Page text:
12/26/2009

Sri Lanka's never-ending post-tsunami disaster


(December 26, Colombo - Lanka Polity) Five years ago, on December 26, world wept with tens of thousands of Sri Lankans as tsunami hit the island taking at least thirty thousand lives with the deadly wave. I lived in an area in the southwestern plains many miles away from the coast and the news of sea waves rushing overland did not rouse my enthusiasm as I had never heard of tsunami although I was entering into the fourth decade of my life.

Herath, a friend of mine came in a motorcycle with worried face since his mother was bound Galle in a train while rumors were spreading that a train had been toppled by sea waves. Later, in the evening, I, my wife Esha, Herath and one more friend went on two motorcycles to Paiyagala where our relations lived and we had no information on their fate since telephones were out of order. Their house was invisible in debris. Nihal, one of our relatives was pulling out a mud-soaked mosquito net from the wreckage. Luckily, none of them were hurt although the van they had just started to go for a wedding was found drifted away for hundreds of meters. Few people died in the villages around Paiyagala. But many of the other coastal villages were not so lucky.

Herath later discovered that his mother had reached her destination safely in the train that left earlier than the ill-fated one. However, he left with his video camera to capture the scenes of the disaster, many of what were later punished in the newspaper that we both were working.

While, I was returning home with my wife late in the evening, a night wedding party was underway close to my village and a band was playing 'baila' as the guests were dancing as if they had not heard the news. They had probably watched the TV but it was an auspicious day for weddings. After all Sri Lankans did not weep as much as the big and small philanthropists in other countries did. Sri Lankans transited to the post-tsunami period so lightly.

Even school kids of some countries sent their savings to Sri Lanka to help rebuild the lives of the victims of tsunami. Non-governmental organizations did all sorts of nonsense from buying sports utility vehicles to manage the post-tsunami operations to publishing thousands of copies of numerous reports that had no effect on the lives of the tsunami victims.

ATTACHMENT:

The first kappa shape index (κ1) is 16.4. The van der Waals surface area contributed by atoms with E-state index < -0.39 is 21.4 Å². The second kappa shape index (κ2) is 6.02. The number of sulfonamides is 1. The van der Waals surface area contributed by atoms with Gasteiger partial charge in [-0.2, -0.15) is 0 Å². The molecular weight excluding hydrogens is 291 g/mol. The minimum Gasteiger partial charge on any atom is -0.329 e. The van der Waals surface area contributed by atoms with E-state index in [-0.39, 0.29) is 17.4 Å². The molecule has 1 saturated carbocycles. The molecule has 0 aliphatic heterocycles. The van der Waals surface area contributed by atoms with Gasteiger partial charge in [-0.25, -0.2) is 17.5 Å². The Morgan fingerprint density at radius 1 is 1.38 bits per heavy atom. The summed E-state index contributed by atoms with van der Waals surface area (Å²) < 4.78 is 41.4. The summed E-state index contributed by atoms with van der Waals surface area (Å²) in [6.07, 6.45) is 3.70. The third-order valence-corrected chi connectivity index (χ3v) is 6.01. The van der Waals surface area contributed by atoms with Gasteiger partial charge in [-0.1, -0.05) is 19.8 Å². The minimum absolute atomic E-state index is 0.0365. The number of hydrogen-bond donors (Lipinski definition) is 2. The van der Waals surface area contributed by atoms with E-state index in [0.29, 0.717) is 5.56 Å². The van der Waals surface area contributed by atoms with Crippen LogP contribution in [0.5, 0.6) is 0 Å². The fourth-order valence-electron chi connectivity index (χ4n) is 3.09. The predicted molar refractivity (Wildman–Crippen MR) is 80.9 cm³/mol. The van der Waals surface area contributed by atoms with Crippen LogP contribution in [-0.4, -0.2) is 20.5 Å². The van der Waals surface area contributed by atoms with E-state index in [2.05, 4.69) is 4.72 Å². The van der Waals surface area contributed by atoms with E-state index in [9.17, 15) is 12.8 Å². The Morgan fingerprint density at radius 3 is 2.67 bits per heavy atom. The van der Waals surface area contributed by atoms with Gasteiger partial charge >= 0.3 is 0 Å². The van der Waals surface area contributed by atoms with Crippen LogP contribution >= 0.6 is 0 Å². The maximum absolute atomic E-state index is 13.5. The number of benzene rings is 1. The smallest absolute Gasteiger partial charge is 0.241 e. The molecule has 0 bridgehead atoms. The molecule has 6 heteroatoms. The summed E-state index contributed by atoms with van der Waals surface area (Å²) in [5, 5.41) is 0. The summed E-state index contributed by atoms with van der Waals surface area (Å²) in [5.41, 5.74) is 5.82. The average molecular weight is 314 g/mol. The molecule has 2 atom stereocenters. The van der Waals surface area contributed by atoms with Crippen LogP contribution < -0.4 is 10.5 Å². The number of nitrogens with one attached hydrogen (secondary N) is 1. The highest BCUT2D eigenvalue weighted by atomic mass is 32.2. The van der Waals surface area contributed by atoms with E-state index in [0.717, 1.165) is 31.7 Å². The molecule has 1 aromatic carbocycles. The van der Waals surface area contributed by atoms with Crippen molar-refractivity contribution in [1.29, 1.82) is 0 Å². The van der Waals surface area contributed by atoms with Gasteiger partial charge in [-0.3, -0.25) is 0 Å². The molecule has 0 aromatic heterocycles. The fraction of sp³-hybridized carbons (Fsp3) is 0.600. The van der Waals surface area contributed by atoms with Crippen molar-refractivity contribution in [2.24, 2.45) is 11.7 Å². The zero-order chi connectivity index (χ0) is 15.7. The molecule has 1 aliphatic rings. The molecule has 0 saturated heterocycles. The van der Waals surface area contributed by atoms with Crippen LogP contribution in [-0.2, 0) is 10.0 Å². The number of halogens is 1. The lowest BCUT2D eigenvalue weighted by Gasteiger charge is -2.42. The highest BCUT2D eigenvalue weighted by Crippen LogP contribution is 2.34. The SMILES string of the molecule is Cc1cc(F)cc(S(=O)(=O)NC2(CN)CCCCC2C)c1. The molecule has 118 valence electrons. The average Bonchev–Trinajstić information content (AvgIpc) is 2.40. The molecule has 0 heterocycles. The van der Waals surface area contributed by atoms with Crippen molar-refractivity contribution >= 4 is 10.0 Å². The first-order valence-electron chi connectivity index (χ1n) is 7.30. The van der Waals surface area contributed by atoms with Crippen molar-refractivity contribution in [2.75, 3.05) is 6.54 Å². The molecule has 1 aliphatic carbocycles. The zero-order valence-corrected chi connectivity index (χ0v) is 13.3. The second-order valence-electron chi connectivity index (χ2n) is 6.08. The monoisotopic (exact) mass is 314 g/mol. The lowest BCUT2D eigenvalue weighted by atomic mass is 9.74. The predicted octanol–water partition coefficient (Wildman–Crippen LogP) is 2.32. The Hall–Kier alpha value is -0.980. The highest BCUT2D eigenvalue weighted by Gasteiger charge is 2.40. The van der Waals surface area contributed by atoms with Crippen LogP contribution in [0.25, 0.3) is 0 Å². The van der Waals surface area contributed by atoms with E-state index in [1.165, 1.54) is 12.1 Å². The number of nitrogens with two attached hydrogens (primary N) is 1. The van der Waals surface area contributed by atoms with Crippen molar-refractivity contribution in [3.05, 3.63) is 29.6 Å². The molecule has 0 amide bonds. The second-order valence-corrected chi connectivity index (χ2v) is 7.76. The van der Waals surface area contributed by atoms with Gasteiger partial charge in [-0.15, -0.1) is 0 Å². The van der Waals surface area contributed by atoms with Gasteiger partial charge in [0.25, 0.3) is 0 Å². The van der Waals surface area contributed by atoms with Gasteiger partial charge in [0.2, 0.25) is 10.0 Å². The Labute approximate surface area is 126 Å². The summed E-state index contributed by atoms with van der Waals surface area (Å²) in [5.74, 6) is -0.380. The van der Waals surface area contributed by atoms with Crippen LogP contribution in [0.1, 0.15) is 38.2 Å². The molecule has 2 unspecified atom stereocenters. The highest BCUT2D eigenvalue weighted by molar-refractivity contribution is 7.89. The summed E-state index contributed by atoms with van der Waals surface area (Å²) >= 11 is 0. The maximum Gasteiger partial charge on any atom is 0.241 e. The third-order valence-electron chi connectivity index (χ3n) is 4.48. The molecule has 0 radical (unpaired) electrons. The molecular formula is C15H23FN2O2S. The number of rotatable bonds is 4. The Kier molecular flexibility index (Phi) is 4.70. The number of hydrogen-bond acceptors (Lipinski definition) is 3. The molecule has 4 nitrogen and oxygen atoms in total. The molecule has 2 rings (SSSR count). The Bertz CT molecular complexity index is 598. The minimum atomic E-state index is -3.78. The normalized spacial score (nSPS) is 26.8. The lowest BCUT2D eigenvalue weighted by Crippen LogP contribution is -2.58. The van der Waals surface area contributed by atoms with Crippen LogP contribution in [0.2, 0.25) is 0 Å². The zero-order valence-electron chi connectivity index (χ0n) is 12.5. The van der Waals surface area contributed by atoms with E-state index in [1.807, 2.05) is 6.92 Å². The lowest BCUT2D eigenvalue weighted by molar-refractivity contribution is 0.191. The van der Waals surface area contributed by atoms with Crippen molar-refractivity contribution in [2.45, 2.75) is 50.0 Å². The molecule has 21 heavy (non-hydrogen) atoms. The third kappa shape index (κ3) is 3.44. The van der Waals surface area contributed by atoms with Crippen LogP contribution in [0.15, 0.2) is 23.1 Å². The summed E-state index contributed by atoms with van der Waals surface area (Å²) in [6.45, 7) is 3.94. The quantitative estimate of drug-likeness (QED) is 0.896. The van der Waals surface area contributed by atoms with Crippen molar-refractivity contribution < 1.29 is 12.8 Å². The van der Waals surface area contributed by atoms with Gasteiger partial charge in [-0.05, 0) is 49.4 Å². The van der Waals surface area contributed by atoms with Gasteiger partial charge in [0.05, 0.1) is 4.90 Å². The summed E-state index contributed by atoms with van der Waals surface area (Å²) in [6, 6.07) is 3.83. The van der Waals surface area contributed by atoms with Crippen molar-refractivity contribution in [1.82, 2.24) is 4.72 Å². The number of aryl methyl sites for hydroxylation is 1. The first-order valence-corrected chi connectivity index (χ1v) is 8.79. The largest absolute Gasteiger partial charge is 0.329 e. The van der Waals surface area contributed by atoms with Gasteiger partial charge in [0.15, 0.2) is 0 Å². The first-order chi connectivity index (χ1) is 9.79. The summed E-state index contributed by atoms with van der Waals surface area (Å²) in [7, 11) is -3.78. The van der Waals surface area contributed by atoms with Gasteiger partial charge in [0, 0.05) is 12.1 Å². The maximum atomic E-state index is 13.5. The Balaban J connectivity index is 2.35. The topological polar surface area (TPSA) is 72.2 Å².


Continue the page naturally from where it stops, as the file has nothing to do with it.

Media began to publish heart rending stories and Baby 81 is the best example of media fiascoes. (Photo above: Abilash's grief-stricken parents in hospital / Photos below: Abilash now and a music album that sold his name)



He was brought to the hospital by a villager who found him and, since he had no identification, was named after his hospital admission number: Baby 81.
After his injured parents got out of another hospital two days later and went to claim him, a media storm erupted, which eventually forced Abhilash's parents to go to the police and courts to get their son back.
They were even arrested when they tried to force their way into the hospital to get their son back and could only bring him home after the father supplied a DNA sample -- six weeks after the tsunami.
Subsequent accounts have pointed out the real story was blown far out of proportion -- there were no other couples trying to claim the child.
A TV crew filmed Baby 81 and the rushes were seen by a wire agency reporter. Whether it was a mistake in translation or some other kind of misunderstanding is unknown, but a report then ran that "nine desperate heartbroken women" were all claiming the child as their own.
But for Abhilash's father, Muruhappillai Jeyaraj, the unrelenting media hullabaloo over a vast misunderstanding has been a personal experience almost worse than the tsunami itseslf.